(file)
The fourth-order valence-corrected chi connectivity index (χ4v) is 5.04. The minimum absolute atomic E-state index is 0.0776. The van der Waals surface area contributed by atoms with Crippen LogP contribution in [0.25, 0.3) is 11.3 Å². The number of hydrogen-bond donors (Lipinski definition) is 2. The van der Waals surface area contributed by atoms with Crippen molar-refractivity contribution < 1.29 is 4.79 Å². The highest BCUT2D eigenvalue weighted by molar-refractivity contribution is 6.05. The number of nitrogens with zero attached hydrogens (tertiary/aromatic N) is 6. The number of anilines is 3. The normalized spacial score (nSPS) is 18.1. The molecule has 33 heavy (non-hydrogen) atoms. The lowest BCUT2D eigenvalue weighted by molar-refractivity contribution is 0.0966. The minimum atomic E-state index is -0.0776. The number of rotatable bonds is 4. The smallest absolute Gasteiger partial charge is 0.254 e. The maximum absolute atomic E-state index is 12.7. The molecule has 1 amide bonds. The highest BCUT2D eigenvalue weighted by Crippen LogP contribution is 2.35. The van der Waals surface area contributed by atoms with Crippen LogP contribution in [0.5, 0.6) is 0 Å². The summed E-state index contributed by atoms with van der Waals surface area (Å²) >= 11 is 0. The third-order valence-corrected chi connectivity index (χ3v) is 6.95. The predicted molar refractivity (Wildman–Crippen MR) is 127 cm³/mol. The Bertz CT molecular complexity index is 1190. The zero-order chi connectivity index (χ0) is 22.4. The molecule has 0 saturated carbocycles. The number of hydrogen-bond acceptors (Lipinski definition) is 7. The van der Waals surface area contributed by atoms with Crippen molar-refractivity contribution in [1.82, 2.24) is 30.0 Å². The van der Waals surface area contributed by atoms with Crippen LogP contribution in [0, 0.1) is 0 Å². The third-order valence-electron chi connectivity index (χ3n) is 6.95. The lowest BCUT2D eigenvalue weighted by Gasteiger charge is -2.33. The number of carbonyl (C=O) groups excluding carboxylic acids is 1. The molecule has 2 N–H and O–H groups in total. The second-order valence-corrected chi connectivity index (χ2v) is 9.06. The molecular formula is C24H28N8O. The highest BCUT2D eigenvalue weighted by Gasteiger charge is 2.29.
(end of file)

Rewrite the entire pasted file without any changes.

The fourth-order valence-corrected chi connectivity index (χ4v) is 5.04. The minimum absolute atomic E-state index is 0.0776. The van der Waals surface area contributed by atoms with Crippen LogP contribution in [0.25, 0.3) is 11.3 Å². The number of hydrogen-bond donors (Lipinski definition) is 2. The van der Waals surface area contributed by atoms with Crippen molar-refractivity contribution < 1.29 is 4.79 Å². The highest BCUT2D eigenvalue weighted by molar-refractivity contribution is 6.05. The number of nitrogens with zero attached hydrogens (tertiary/aromatic N) is 6. The number of anilines is 3. The normalized spacial score (nSPS) is 18.1. The molecule has 33 heavy (non-hydrogen) atoms. The lowest BCUT2D eigenvalue weighted by molar-refractivity contribution is 0.0966. The minimum atomic E-state index is -0.0776. The number of rotatable bonds is 4. The smallest absolute Gasteiger partial charge is 0.254 e. The maximum absolute atomic E-state index is 12.7. The molecule has 1 amide bonds. The highest BCUT2D eigenvalue weighted by Crippen LogP contribution is 2.35. The van der Waals surface area contributed by atoms with Crippen LogP contribution in [0.5, 0.6) is 0 Å². The summed E-state index contributed by atoms with van der Waals surface area (Å²) >= 11 is 0. The third-order valence-corrected chi connectivity index (χ3v) is 6.95. The predicted molar refractivity (Wildman–Crippen MR) is 127 cm³/mol. The Bertz CT molecular complexity index is 1190. The zero-order chi connectivity index (χ0) is 22.4. The molecule has 0 saturated carbocycles. The number of hydrogen-bond acceptors (Lipinski definition) is 7. The van der Waals surface area contributed by atoms with Crippen molar-refractivity contribution in [1.82, 2.24) is 30.0 Å². The van der Waals surface area contributed by atoms with Crippen LogP contribution in [0, 0.1) is 0 Å². The third-order valence-electron chi connectivity index (χ3n) is 6.95. The lowest BCUT2D eigenvalue weighted by Gasteiger charge is -2.33. The number of carbonyl (C=O) groups excluding carboxylic acids is 1. The molecule has 2 N–H and O–H groups in total. The second-order valence-corrected chi connectivity index (χ2v) is 9.06. The molecular formula is C24H28N8O. The highest BCUT2D eigenvalue weighted by Gasteiger charge is 2.29.